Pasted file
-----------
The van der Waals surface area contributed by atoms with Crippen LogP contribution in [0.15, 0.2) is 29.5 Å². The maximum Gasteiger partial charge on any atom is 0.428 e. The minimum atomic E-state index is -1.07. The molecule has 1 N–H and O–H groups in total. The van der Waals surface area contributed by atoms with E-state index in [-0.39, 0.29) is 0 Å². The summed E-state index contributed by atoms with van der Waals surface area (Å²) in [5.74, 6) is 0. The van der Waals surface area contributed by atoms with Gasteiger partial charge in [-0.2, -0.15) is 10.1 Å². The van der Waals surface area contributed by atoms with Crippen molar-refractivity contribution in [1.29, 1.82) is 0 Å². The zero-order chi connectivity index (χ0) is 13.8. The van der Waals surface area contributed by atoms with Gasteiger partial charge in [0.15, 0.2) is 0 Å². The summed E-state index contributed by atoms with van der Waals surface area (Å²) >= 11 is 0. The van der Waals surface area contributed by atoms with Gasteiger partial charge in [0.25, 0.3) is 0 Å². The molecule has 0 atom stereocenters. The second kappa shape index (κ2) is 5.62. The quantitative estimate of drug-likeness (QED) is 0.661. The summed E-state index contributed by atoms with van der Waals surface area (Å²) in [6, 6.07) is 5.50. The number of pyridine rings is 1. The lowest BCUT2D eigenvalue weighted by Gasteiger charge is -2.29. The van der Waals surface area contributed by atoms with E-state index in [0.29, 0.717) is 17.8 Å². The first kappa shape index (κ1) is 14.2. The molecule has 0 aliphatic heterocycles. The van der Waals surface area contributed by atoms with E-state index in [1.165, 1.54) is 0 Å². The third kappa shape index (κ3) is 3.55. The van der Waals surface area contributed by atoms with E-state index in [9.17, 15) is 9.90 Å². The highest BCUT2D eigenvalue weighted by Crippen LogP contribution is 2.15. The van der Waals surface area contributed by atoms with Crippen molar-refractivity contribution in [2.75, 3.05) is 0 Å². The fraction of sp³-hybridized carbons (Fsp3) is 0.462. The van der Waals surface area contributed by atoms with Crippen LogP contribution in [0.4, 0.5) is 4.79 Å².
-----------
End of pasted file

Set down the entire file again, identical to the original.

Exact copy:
The van der Waals surface area contributed by atoms with Crippen LogP contribution in [0.15, 0.2) is 29.5 Å². The maximum Gasteiger partial charge on any atom is 0.428 e. The minimum atomic E-state index is -1.07. The molecule has 1 N–H and O–H groups in total. The van der Waals surface area contributed by atoms with E-state index in [-0.39, 0.29) is 0 Å². The summed E-state index contributed by atoms with van der Waals surface area (Å²) in [5.74, 6) is 0. The van der Waals surface area contributed by atoms with Gasteiger partial charge in [-0.2, -0.15) is 10.1 Å². The van der Waals surface area contributed by atoms with Crippen molar-refractivity contribution in [1.29, 1.82) is 0 Å². The zero-order chi connectivity index (χ0) is 13.8. The van der Waals surface area contributed by atoms with Gasteiger partial charge in [0.15, 0.2) is 0 Å². The summed E-state index contributed by atoms with van der Waals surface area (Å²) >= 11 is 0. The van der Waals surface area contributed by atoms with Gasteiger partial charge in [0.25, 0.3) is 0 Å². The molecule has 0 atom stereocenters. The second kappa shape index (κ2) is 5.62. The quantitative estimate of drug-likeness (QED) is 0.661. The summed E-state index contributed by atoms with van der Waals surface area (Å²) in [6, 6.07) is 5.50. The number of pyridine rings is 1. The lowest BCUT2D eigenvalue weighted by Gasteiger charge is -2.29. The van der Waals surface area contributed by atoms with E-state index in [0.29, 0.717) is 17.8 Å². The first kappa shape index (κ1) is 14.2. The molecule has 0 aliphatic heterocycles. The van der Waals surface area contributed by atoms with E-state index in [1.165, 1.54) is 0 Å². The third kappa shape index (κ3) is 3.55. The van der Waals surface area contributed by atoms with E-state index in [9.17, 15) is 9.90 Å². The highest BCUT2D eigenvalue weighted by Crippen LogP contribution is 2.15. The van der Waals surface area contributed by atoms with Crippen molar-refractivity contribution in [2.75, 3.05) is 0 Å². The fraction of sp³-hybridized carbons (Fsp3) is 0.462. The van der Waals surface area contributed by atoms with Crippen LogP contribution in [0.4, 0.5) is 4.79 Å².